Double-Elimination Tournaments: Counting and Calculating

Article excerpt


Frequently, a researcher wants to choose the best treatment from a set of treatments. A similar situation occurs in sporting events where the best team or player is chosen from a set of teams or players. For convenience I will use the terminology of sports in this article; however, the reader should be aware that all results apply to any situation where paired comparisons are appropriate.

A tournament is a rule that specifies how the teams or players are to be compared to choose a winner or winners. In sporting events it is customary to use the terms games, competitions, and contests interchangeably to represent experimental units. Similarly, the terms teams, players, competitors, and contestants are interchangeable and represent the treatments. I assume that games always result in either a win or a loss; ties are not allowed.

In a knockout tournament games are played until all but one player have been "knocked out," or eliminated. The games must be played in a specific order because the results of the earlier games designate the contestants in later games; a player who is eliminated does not compete again. A single-elimination (SE) tournament is a knockout tournament where teams are eliminated after losing one game, and game winners continue to play until all but one team have been eliminated. This single remaining team is the winner of the tournament. A double-elimination (DE) tournament is a knockout tournament where teams are eliminated after losing two games.

Ladwig and Schwertman (1992) model some DE tournaments using logistic and linear models, but only deal with the familiar eight-team DE tournament. Maurer (1975) works on the problem of SE tournament structures, which are the diagrams one uses in tournaments to specify which games are played. His work is important because it is the first attempt to analyze different tournament structures instead of just considering tournaments of size [2.sup.t]. Chung and Hwang (1978) also consider different sized structures, but they do not fix the tournament draw (the structure with teams identified) ahead of time; rather, they average over all possible draws. Hwang (1982) contributes to the theory of SE tournaments by allowing the assignment of relative strengths, or "seedings," in knockout tournaments to change after each round. Edwards (1991) develops notation and theorems regarding SE tournaments, including a way to calculate the probabilities of teams winning an SE tournament, which appears in Section 3. Schwertman, McCready, and Howard (1991) also give results on calculating probabilities in an SE tournament.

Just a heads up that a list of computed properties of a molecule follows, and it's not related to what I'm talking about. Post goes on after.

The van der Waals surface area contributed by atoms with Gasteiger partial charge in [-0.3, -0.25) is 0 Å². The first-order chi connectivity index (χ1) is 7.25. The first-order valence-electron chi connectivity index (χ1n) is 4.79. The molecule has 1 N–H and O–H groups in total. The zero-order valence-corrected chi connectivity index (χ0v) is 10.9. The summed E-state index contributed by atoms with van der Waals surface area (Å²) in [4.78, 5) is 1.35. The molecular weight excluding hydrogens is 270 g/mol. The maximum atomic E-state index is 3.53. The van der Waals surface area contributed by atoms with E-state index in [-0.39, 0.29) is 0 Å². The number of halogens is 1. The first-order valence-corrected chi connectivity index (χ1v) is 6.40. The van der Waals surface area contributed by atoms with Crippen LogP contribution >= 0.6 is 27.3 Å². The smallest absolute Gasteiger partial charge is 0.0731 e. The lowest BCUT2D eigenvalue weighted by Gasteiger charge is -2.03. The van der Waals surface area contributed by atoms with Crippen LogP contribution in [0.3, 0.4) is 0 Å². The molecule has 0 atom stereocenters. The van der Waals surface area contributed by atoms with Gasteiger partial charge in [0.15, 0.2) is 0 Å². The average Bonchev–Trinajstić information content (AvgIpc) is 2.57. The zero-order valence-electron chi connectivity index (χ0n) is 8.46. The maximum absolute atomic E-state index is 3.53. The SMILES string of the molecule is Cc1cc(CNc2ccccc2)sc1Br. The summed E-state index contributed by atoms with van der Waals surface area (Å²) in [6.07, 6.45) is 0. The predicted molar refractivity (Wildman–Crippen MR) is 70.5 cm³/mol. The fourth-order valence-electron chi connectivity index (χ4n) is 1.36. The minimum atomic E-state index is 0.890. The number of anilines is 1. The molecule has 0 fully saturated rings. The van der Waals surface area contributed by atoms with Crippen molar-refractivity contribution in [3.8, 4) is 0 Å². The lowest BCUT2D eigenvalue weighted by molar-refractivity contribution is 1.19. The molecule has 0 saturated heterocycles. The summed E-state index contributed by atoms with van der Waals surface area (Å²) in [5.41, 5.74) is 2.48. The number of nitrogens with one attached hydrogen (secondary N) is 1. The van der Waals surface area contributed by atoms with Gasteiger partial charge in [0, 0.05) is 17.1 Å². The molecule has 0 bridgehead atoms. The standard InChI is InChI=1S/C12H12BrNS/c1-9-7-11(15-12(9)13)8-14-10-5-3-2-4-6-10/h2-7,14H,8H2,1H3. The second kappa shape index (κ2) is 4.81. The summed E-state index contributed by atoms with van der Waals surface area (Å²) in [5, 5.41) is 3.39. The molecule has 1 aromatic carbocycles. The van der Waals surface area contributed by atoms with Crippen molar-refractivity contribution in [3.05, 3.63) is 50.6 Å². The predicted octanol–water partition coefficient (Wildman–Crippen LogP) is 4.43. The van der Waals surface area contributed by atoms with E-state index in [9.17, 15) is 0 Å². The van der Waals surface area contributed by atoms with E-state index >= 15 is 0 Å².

The objectives of this article are to introduce and develop notation and terminology for DE tournaments (Section 2), to calculate the probabilities of teams winning a DE tournament (Section 3), and to count the number of DE tournaments (Section 4).


Tournaments are specified by the initial games to be played and the rules for pairing the winners in the following games. The number of rounds in a tournament is the maximum number of games that any of the teams must play to win the tournament. A bye occurs when a team does not play in a round. One popular type of tournament in sports settings is the classic tournament. A classic tournament is a tournament where the number of teams is a power of two and there are no byes. A tournament structure is that part of a tournament rule which specifies how the contestants will be paired without specifying which contestants will be paired [ILLUSTRATION FOR FIGURE 1 OMITTED].

The tournament structure shows the method in which the winners of games will be paired with other winners or with teams receiving byes. In a tournament structure a slot is one of the horizontal lines with an open left end, as in Figures 1 and 2, and represents the first appearance of a team in a tournament. A tournament draw is a tournament structure where the players have been identified and assigned initial slots. …